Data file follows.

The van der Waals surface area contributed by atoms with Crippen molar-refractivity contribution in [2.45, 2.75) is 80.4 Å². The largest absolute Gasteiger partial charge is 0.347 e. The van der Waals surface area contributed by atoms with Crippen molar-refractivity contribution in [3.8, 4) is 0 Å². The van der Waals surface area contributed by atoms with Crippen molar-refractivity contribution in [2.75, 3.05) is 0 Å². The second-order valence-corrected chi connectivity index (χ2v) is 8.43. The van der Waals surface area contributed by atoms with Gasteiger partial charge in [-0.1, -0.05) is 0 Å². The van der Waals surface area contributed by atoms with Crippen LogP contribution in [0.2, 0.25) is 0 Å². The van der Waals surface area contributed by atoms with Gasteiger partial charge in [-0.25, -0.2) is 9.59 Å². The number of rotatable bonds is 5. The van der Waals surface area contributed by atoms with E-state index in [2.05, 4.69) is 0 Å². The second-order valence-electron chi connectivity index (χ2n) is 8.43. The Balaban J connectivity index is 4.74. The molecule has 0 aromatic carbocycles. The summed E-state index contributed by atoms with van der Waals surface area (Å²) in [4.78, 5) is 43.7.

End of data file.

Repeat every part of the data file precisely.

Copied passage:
The van der Waals surface area contributed by atoms with Crippen molar-refractivity contribution in [2.45, 2.75) is 80.4 Å². The largest absolute Gasteiger partial charge is 0.347 e. The van der Waals surface area contributed by atoms with Crippen molar-refractivity contribution in [3.8, 4) is 0 Å². The van der Waals surface area contributed by atoms with Crippen molar-refractivity contribution in [2.75, 3.05) is 0 Å². The second-order valence-corrected chi connectivity index (χ2v) is 8.43. The van der Waals surface area contributed by atoms with Gasteiger partial charge in [-0.1, -0.05) is 0 Å². The van der Waals surface area contributed by atoms with Crippen LogP contribution in [0.2, 0.25) is 0 Å². The van der Waals surface area contributed by atoms with Gasteiger partial charge in [-0.25, -0.2) is 9.59 Å². The number of rotatable bonds is 5. The van der Waals surface area contributed by atoms with E-state index in [2.05, 4.69) is 0 Å². The second-order valence-electron chi connectivity index (χ2n) is 8.43. The Balaban J connectivity index is 4.74. The molecule has 0 aromatic carbocycles. The summed E-state index contributed by atoms with van der Waals surface area (Å²) in [4.78, 5) is 43.7.